Simplifying Tax for C.A's and Taxpayers
Claiming interest on home loans? Check out Union Budget 2017-18 surprise for you

Claiming interest on home loans? Check out Union Budget 2017-18 surprise for you

If you are the one claiming tax benefit on interest payment on home loans, this is something for your attention.

Section 71 of the Income Tax Act allows set off of loss under head “income from house property” against income under any other head. Till now, there is no restriction on the amount of loss that can be set off. Further Section 71B allows loss not so set off to be carried forward for set off against house property income for eight assessment years. For additional real estate and mortgage guidance look at here. In case of any legal help you can also seek the help of attorneys from Morey Law Firm, P.A. in Orlando to sort out any kind of issues related to property.

Here comes the surprise! 

Union Budget 2017-18 has proposed to amend the above mentioned Section 71 to restrict set off of loss from house property against income under any other head during the current year up to Rs 2 lakhs. The loss not absorbed would be allowed to be carried forward for set off as per existing provisions.

Wondering, how does it relate to interest on home loan?

Be it a self-occupied property or unoccupied or let out property, you can claim deduction for interest payment on home loan with the help of lawyers for immigration since it comes under Section 24(b).

In case of a let-out property, there is no limit on the quantum of interest which can be claimed as deduction. However, in case of a self-occupied property, the limit is Rs. 2,00,000 or Rs. 30,000, as the case may be. I found it at Inheritance Advanced website that loan can also be taken on an inherited asset through a probate process.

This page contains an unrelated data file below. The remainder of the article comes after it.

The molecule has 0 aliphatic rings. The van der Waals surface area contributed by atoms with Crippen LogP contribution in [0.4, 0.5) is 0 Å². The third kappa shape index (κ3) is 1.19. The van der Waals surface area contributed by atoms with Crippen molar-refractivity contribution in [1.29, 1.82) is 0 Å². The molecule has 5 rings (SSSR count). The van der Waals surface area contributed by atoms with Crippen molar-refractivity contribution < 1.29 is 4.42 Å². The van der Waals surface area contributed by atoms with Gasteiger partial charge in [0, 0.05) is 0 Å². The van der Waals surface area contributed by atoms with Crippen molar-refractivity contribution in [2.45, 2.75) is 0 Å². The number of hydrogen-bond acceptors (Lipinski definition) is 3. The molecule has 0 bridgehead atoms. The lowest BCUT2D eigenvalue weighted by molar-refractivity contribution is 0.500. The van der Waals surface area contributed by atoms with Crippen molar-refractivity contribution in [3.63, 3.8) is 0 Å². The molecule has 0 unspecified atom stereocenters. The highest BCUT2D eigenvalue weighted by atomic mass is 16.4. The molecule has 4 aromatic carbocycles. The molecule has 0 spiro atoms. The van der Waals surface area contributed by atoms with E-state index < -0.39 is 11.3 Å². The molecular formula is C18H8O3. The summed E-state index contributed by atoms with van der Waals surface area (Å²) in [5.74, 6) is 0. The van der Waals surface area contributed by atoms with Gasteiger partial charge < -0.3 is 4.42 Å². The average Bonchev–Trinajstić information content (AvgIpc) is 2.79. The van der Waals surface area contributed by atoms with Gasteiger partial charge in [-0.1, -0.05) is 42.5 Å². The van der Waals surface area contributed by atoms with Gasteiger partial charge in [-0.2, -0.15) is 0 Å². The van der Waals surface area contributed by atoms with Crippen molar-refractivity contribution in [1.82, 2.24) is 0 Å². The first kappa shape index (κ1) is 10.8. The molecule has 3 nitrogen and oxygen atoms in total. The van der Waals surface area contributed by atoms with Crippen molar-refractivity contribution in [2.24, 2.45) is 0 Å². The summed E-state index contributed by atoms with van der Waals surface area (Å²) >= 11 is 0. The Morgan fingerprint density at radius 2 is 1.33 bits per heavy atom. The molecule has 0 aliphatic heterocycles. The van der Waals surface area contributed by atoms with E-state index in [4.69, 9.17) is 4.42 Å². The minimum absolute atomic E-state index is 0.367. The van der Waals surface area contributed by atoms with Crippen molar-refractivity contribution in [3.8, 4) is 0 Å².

Here is an example to let you understand how your computation of income looks like:

HeadSelf-occupied propertyLet out/ Deemed to be let out
Rental Income/Annual Value (A)Nil1,20,000
Standard deduction @30% (B)Nil36000
Interest payment on Home loan (C) 1,50,0001,50,000
Allowable interest2,00,000No upper limit
Interest deductible 1,50,0001,50,000
Income (loss) from house property

From above table, you can conclude, that in most cases, interest payments on home loans results in a loss under head “income from house property”. This loss can be adjusted against any other head of income for the year under consideration by virtue of Section 71 and therefore in terms of common man parlance, a “deduction” against current year income.

Now, see how the proposed amendment affects you. Check the below example.

From the above table, we draw the following inferences:

  • So far as the self-occupied property is concerned, it has no impact due to existing cap of Rs 2 lac in section 24 by which, the loss available for set off, is automatically restricted to Rs 2 lac.
  • The worst affected are let out or deemed let out cases. The amendment brings increase in taxable income for the year under consideration and hence, the tax liability.
  • Though the unabsorbed part (Rs 60,000) will be allowed to be carried forward to next year for set off, yet you must have sufficient future rental income to take the benefit.


The government proposal to restrict housing interest tax break to Rs 2 lakhs per annum is aimed to curb the misuse by those who have surplus funds and earn tax benefit by purchasing second property. Well, the major takeaways from the proposal are:

  • The proposed amendment, definitely, results in more tax outgo and for some people, it might imply change in tax brackets as well.
  • Earlier the borrowers used to claim unlimited tax benefits on interest payments towards home loans for a rented out second property. By capping the immediate relief at Rs 2 lacs, the proposed amendment brings self-occupied as well as let out property at parity, in terms of available deduction against other incomes.
  • The amendment is of concern to those who have high interest rates home loans and are in the initial years of repayment, when the interest component comprises a major portion of EMIs.

Keep visiting for further updates on Budget 2017-18.


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